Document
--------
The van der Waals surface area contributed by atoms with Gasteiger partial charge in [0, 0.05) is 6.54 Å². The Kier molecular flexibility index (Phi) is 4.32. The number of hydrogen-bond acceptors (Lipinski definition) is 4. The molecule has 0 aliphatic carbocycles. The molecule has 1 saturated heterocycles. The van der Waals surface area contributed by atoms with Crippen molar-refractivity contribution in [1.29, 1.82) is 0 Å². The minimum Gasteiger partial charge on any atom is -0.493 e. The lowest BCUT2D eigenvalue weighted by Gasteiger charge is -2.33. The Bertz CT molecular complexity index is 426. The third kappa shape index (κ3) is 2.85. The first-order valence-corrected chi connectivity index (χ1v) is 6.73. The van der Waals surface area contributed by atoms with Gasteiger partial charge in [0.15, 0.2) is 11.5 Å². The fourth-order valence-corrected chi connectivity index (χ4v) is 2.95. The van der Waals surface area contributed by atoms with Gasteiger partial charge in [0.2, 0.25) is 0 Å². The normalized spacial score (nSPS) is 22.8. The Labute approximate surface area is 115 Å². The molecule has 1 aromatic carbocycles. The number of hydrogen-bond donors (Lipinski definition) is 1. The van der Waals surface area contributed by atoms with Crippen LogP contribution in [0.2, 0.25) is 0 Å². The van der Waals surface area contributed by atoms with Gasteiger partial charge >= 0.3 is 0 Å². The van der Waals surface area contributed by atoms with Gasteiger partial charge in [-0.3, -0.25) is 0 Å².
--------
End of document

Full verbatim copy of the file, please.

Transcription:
The van der Waals surface area contributed by atoms with Gasteiger partial charge in [0, 0.05) is 6.54 Å². The Kier molecular flexibility index (Phi) is 4.32. The number of hydrogen-bond acceptors (Lipinski definition) is 4. The molecule has 0 aliphatic carbocycles. The molecule has 1 saturated heterocycles. The van der Waals surface area contributed by atoms with Crippen molar-refractivity contribution in [1.29, 1.82) is 0 Å². The minimum Gasteiger partial charge on any atom is -0.493 e. The lowest BCUT2D eigenvalue weighted by Gasteiger charge is -2.33. The Bertz CT molecular complexity index is 426. The third kappa shape index (κ3) is 2.85. The first-order valence-corrected chi connectivity index (χ1v) is 6.73. The van der Waals surface area contributed by atoms with Gasteiger partial charge in [0.15, 0.2) is 11.5 Å². The fourth-order valence-corrected chi connectivity index (χ4v) is 2.95. The van der Waals surface area contributed by atoms with Gasteiger partial charge in [0.2, 0.25) is 0 Å². The normalized spacial score (nSPS) is 22.8. The Labute approximate surface area is 115 Å². The molecule has 1 aromatic carbocycles. The number of hydrogen-bond donors (Lipinski definition) is 1. The van der Waals surface area contributed by atoms with Crippen LogP contribution in [0.2, 0.25) is 0 Å². The van der Waals surface area contributed by atoms with Gasteiger partial charge >= 0.3 is 0 Å². The van der Waals surface area contributed by atoms with Gasteiger partial charge in [-0.3, -0.25) is 0 Å².